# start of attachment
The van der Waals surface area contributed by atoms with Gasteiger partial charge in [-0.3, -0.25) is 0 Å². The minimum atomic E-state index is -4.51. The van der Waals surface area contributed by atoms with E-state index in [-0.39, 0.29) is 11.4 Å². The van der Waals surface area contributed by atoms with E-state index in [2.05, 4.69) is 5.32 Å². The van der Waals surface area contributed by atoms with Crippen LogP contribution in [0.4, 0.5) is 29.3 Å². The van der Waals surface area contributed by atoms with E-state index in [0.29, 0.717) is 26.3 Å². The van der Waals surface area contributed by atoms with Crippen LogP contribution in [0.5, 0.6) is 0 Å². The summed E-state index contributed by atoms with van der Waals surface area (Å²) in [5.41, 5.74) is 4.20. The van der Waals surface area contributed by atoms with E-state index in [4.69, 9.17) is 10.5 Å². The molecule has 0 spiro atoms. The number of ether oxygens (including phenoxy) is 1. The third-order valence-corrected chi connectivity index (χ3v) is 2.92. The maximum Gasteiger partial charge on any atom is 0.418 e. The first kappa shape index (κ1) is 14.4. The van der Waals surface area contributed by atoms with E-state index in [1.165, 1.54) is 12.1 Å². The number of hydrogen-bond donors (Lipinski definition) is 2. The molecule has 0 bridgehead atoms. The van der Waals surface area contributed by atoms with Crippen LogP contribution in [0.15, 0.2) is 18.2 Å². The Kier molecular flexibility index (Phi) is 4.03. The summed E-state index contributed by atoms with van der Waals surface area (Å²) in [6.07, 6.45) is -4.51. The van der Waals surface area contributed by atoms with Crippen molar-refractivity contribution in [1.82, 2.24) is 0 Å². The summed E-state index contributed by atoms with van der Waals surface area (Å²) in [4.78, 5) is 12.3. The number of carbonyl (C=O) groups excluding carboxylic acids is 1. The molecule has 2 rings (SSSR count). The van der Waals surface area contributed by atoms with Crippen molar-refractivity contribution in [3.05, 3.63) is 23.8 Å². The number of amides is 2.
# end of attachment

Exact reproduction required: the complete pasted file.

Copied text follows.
The van der Waals surface area contributed by atoms with Gasteiger partial charge in [-0.3, -0.25) is 0 Å². The minimum atomic E-state index is -4.51. The van der Waals surface area contributed by atoms with E-state index in [-0.39, 0.29) is 11.4 Å². The van der Waals surface area contributed by atoms with E-state index in [2.05, 4.69) is 5.32 Å². The van der Waals surface area contributed by atoms with Crippen LogP contribution in [0.4, 0.5) is 29.3 Å². The van der Waals surface area contributed by atoms with E-state index in [0.29, 0.717) is 26.3 Å². The van der Waals surface area contributed by atoms with Crippen LogP contribution in [0.5, 0.6) is 0 Å². The summed E-state index contributed by atoms with van der Waals surface area (Å²) in [5.41, 5.74) is 4.20. The van der Waals surface area contributed by atoms with E-state index in [4.69, 9.17) is 10.5 Å². The molecule has 0 spiro atoms. The number of ether oxygens (including phenoxy) is 1. The third-order valence-corrected chi connectivity index (χ3v) is 2.92. The maximum Gasteiger partial charge on any atom is 0.418 e. The first kappa shape index (κ1) is 14.4. The van der Waals surface area contributed by atoms with E-state index in [1.165, 1.54) is 12.1 Å². The number of hydrogen-bond donors (Lipinski definition) is 2. The molecule has 0 bridgehead atoms. The van der Waals surface area contributed by atoms with Crippen LogP contribution in [0.15, 0.2) is 18.2 Å². The Kier molecular flexibility index (Phi) is 4.03. The summed E-state index contributed by atoms with van der Waals surface area (Å²) in [6.07, 6.45) is -4.51. The van der Waals surface area contributed by atoms with Crippen molar-refractivity contribution in [1.82, 2.24) is 0 Å². The summed E-state index contributed by atoms with van der Waals surface area (Å²) in [4.78, 5) is 12.3. The number of carbonyl (C=O) groups excluding carboxylic acids is 1. The molecule has 2 rings (SSSR count). The van der Waals surface area contributed by atoms with Crippen molar-refractivity contribution in [3.05, 3.63) is 23.8 Å². The number of amides is 2.